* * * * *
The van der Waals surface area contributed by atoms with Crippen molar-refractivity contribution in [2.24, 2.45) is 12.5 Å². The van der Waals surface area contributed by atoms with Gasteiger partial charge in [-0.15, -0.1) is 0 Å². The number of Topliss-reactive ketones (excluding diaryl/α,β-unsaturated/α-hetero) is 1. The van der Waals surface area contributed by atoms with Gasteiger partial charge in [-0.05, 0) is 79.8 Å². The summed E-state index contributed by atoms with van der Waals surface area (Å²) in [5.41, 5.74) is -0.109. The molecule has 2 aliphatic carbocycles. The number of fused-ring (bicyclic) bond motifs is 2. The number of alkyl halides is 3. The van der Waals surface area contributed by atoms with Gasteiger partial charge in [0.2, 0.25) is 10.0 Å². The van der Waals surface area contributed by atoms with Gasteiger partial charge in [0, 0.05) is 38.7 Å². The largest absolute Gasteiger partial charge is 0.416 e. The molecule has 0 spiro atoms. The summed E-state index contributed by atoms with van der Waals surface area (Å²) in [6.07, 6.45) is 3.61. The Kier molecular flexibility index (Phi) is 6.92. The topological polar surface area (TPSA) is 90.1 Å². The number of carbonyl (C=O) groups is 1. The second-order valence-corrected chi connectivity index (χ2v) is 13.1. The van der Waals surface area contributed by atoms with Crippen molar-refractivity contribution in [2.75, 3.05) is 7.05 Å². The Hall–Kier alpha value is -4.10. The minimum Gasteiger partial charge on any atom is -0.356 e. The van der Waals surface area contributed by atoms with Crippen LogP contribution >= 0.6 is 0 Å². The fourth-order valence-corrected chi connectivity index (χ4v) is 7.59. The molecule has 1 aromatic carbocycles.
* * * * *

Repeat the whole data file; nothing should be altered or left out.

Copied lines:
The van der Waals surface area contributed by atoms with Crippen molar-refractivity contribution in [2.24, 2.45) is 12.5 Å². The van der Waals surface area contributed by atoms with Gasteiger partial charge in [-0.15, -0.1) is 0 Å². The number of Topliss-reactive ketones (excluding diaryl/α,β-unsaturated/α-hetero) is 1. The van der Waals surface area contributed by atoms with Gasteiger partial charge in [-0.05, 0) is 79.8 Å². The summed E-state index contributed by atoms with van der Waals surface area (Å²) in [5.41, 5.74) is -0.109. The molecule has 2 aliphatic carbocycles. The number of fused-ring (bicyclic) bond motifs is 2. The number of alkyl halides is 3. The van der Waals surface area contributed by atoms with Gasteiger partial charge in [0.2, 0.25) is 10.0 Å². The van der Waals surface area contributed by atoms with Gasteiger partial charge in [0, 0.05) is 38.7 Å². The largest absolute Gasteiger partial charge is 0.416 e. The molecule has 0 spiro atoms. The summed E-state index contributed by atoms with van der Waals surface area (Å²) in [6.07, 6.45) is 3.61. The Kier molecular flexibility index (Phi) is 6.92. The topological polar surface area (TPSA) is 90.1 Å². The number of carbonyl (C=O) groups is 1. The second-order valence-corrected chi connectivity index (χ2v) is 13.1. The van der Waals surface area contributed by atoms with Crippen molar-refractivity contribution in [2.75, 3.05) is 7.05 Å². The Hall–Kier alpha value is -4.10. The minimum Gasteiger partial charge on any atom is -0.356 e. The van der Waals surface area contributed by atoms with Crippen LogP contribution >= 0.6 is 0 Å². The fourth-order valence-corrected chi connectivity index (χ4v) is 7.59. The molecule has 1 aromatic carbocycles.